I’d like to point out some disparity in popularity. In my estimation, Sullivan and Lambert are similarly matched as representatives of their genre — not superstars like Beyoncé and Carrie Underwood, but young, established artists with a growing fan base. This can be crudely calculated by the number of hits their YouTube clips received (13,655 for Sullivan, 13,884 for Lambert). Deschanel’s clip, however, was viewed 144,032 times. I don’t think this has to do with her popularity as a musician–She and Him, her project with M. Ward backed by Merge Records, is what my partner terms “NPR-big”. Rather, I think Deschanel the spokeswoman gets to capitalize on two key aspects of her public persona that the other two artists can’t–she is also an established actress and fashion maven.
And it’s pretty easy to see how these narratives play into generic conventions, and how those conventions are raced and classed. Sullivan, a black woman and R&B singer, is aligned with the city, her neighborhood (but not her home, which we don’t see beyond her closet), and educational programs within her community to “set an example” and ”make a difference” (and probably shoulder some burden of representation). Lambert, who was raised in Lindale, Texas–a small, Christian, predominantly white farming community in East Texas– eschews the glitzy artifice of the entertainment industry for the “realness” of her roots. Deschanel, who was born into an entertainment family, lives in a quirky but assuredly upscale (and potentially gentrified) neighborhood that was bought by her career as an actor from a reputable family, which affords her considerable creative and leisure time.
So, while the spokeswomen may serve to be all things to all (female) people and get those people to buy from Cotton Incorporated, who those people are tellingly different from one another.
It’s Mother’s Day weekend and to celebrate, I thought today I’d write up a tribute to some awesome women who balance and blend the dual identities of musician and mother in their own ways.
First up, Erykah Badu and Jill Scott.
So much to love about these two. They’re smart, talented, politically conscious, unconventionally beautiful, and have earned plenty of mainstream recognition but choose to stay on the fringe of popular culture.
Also, they’re autonomous women who have opted out of a conventional family unit. Both are unmarried. Badu had son Seven and daughters Puma and Mars from her relationships with André 3000 of OutKast, The D.O.C., and Jay Electronica, respectively. Scott is divorced and welcomed the birth of her first child, Jett, with her boyfriend, Lil John Roberts, last year at the age of 36.
And finally, I love that they’re friends, came up from the Philly “neo-soul” circuit together, and often perform together (as evidenced from the photo above; see also their stirring performance of “You Got Me” on Dave Chappelle’s Block Party). I like to imagine that they hang out together a lot, helping each other write, sing, or think through the struggles and joys of daily life.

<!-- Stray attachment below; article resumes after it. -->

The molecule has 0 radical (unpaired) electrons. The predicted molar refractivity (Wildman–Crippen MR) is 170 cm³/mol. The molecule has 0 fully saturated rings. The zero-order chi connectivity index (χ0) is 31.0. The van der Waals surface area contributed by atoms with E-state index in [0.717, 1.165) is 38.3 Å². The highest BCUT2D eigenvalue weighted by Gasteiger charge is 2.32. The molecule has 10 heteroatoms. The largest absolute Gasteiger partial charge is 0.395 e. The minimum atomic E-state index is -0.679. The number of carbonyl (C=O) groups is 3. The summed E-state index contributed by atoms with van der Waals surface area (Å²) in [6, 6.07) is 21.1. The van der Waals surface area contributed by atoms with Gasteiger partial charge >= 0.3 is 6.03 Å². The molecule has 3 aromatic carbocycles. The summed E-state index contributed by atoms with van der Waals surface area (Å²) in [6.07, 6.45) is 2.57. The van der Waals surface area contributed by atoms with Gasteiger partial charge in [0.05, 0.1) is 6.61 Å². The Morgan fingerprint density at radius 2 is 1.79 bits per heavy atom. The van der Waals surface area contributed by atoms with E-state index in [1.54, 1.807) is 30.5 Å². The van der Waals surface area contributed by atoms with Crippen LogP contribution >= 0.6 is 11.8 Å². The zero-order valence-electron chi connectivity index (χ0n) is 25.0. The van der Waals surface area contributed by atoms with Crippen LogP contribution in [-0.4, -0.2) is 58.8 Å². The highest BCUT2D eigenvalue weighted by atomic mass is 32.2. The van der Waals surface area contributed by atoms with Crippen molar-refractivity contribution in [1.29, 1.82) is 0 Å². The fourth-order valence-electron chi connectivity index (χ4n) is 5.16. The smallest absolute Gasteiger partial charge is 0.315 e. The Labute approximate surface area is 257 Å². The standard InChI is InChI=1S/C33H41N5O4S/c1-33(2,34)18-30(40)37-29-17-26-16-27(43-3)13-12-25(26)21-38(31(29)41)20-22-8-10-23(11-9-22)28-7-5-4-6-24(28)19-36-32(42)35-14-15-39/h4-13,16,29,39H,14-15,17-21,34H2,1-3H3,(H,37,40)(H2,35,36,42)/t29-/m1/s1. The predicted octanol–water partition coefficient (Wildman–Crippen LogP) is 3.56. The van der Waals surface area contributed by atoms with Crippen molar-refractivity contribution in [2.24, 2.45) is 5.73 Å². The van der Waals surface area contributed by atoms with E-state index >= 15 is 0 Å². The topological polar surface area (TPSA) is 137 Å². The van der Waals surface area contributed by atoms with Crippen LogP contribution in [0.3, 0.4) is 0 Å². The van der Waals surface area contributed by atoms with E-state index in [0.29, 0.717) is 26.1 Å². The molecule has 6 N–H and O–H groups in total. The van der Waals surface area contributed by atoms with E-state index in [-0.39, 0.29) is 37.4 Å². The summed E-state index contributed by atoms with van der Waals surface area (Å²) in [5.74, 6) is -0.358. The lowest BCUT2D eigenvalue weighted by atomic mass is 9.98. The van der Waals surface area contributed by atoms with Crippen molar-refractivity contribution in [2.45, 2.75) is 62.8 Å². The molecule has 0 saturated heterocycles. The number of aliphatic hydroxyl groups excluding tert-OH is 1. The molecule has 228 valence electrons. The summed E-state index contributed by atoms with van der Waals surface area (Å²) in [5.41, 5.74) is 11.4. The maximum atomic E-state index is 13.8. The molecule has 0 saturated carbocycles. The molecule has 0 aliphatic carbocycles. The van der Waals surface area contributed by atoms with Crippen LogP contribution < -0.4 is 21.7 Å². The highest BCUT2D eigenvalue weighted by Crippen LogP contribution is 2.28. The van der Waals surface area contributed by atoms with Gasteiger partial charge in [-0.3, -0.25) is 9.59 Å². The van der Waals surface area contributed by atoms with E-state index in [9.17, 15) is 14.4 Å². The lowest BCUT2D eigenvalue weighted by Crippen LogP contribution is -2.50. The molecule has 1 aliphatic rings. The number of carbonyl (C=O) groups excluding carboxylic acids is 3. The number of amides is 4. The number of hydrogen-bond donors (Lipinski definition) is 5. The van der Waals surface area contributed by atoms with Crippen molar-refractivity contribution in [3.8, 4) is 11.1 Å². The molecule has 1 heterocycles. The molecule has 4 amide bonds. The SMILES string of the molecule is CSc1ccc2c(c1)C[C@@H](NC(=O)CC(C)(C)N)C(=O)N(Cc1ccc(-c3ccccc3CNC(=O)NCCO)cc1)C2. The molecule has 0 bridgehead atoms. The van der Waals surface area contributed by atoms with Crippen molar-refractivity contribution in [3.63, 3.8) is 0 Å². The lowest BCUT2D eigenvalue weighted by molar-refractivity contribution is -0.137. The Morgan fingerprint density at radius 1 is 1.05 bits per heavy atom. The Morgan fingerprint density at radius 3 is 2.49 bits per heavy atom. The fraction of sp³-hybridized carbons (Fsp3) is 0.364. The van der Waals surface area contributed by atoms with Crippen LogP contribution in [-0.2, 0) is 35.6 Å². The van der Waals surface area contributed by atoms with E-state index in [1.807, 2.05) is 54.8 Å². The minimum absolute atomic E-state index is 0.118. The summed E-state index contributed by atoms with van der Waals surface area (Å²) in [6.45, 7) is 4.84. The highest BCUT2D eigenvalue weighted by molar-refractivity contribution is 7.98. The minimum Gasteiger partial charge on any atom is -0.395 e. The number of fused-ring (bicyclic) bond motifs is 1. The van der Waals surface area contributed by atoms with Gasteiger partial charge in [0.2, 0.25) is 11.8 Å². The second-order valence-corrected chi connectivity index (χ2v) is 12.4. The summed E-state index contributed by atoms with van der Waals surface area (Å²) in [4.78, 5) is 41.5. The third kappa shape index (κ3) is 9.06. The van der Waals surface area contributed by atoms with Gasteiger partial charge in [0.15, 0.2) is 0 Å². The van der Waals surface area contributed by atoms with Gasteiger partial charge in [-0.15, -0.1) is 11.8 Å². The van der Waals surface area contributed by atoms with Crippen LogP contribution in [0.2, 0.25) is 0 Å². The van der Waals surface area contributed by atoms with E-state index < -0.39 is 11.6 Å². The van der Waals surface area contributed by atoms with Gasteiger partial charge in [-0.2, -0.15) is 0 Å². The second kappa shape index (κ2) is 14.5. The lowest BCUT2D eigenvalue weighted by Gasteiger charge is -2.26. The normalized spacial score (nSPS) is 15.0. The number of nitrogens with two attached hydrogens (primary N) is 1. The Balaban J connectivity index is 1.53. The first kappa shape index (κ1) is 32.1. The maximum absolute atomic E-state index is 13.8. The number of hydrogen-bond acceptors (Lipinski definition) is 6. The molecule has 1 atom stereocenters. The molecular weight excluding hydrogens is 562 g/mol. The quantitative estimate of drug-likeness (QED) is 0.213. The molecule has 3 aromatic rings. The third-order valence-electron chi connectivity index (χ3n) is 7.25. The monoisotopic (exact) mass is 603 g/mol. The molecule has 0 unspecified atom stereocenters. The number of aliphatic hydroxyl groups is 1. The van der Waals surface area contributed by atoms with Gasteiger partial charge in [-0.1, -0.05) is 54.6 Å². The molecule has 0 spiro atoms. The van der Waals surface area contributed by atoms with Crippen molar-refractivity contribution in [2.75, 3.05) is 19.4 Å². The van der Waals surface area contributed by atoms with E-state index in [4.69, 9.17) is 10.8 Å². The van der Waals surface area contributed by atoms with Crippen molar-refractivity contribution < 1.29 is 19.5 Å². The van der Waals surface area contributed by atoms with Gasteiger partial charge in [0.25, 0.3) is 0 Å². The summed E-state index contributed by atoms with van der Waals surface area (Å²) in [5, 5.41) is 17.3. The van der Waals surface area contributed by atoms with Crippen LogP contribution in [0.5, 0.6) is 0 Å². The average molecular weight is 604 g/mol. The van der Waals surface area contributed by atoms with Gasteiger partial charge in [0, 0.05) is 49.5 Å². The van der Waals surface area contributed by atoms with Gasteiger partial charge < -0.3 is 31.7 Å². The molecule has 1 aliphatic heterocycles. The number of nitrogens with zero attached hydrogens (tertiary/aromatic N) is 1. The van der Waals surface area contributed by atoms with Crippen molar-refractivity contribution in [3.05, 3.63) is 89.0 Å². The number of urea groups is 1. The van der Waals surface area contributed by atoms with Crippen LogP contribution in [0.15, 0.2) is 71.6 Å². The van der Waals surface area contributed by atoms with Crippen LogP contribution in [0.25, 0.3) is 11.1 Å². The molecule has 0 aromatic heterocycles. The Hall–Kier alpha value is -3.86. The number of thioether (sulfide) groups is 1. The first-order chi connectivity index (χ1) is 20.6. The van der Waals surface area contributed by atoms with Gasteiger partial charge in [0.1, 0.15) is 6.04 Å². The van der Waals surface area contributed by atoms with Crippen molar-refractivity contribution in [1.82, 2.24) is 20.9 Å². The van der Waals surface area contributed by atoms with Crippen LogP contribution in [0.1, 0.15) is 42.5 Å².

Next up, Sonic Youth’s Kim Gordon.
After being married to bandmate Thurston Moore for about ten years, Gordon (who kept her name, thank you) gave birth to Coco Hayley Gordon Moore in 1994, thus bringing presumably one of the coolest girls into the world as a result. I like to imagine that Coco was schooling her classmates about Merzbow by the sixth grade. Also, a friend of mine’s sister used to babysit Coco, and says that she is a really nice, well-adjusted kid. Yay!
I like that Kim had Coco — an only child — on her own time and later in life. It probably reminds me of my mom, who had me (and only me) at 36. Plus, Gordon and Moore performed a song with Coco on The Gilmore Girls. How cool is that?
Speaking of cool moms, what about M.I.A., who welcomed her first son Ikhyd into the world with fiancé Benjamin Brewer earlier this year?
Unfortunately, I can’t find a hi-res version of the Grammy performance of T.I.’s “Swagga Like Us”, but I really love it. I love that M.I.A., whose song “Paper Planes” is sampled and provides the song title, opens the performance. I love that she interacts with the other rappers, who seem to be treating her as an equal. I love that the men she shares the stage with, all of whom are African American and thus stigmatized by the racist, sexist stereotype of the wayward, absentee black father, seem to be excited and happy for her. I love that she’s ready-to-burst pregnant in public and is wearing a tight, short, see-through black and white dress, thus confronting and subverting the conception of the sexless matriarch (in fact, she got a lot of flak for the dress; some people dubbed it “slutty” and “trashy”). I also love that she paired the ensemble with sneakers, because pregnant ladies gotta be comfortable. And most of all, I love that we haven’t seen much of baby Ikhyd since he came into the world, suggesting that the family wants their son to grow up a person and not a tabloid ficture.
Another low-key mom is Yoshimi Yokota, legendary drummer of Boredoms and singer/guitarist of OOIOO.
Like Gordon, she’s got one daughter, and seems to be pleased with that. But like M.I.A., she’s not forthcoming about her personal life, particularly the family she’s creating for herself. And finally, I love that unlike what we may expect from mom musicians, Yoshimi doesn’t think her entrance into motherhood has changed her music.
And finally, the mother of all cool musician moms, Björk.
So, Björk is interesting for many reasons. Like Badu, she had two children with two different partners (son Sindri with former Sugarcubes bandmate Þór Eldon; daughter Ísadóra with artist Matthew Barney). There’s also an unsual age difference between her children. Sindri was born in 1986, when Björk was 21. Ísadóra was born sixteen years later in 2002. And, despite her diminuitive figure and elfin looks, Björk is fiercely protective of her children and their privacy (anyone remember when Björk went off and beat up a journalist who waved a microphone in Sindri’s face at the airport?). Don’t fuck with mom.
But these moms are just a few examples. Who are your favorite musician moms?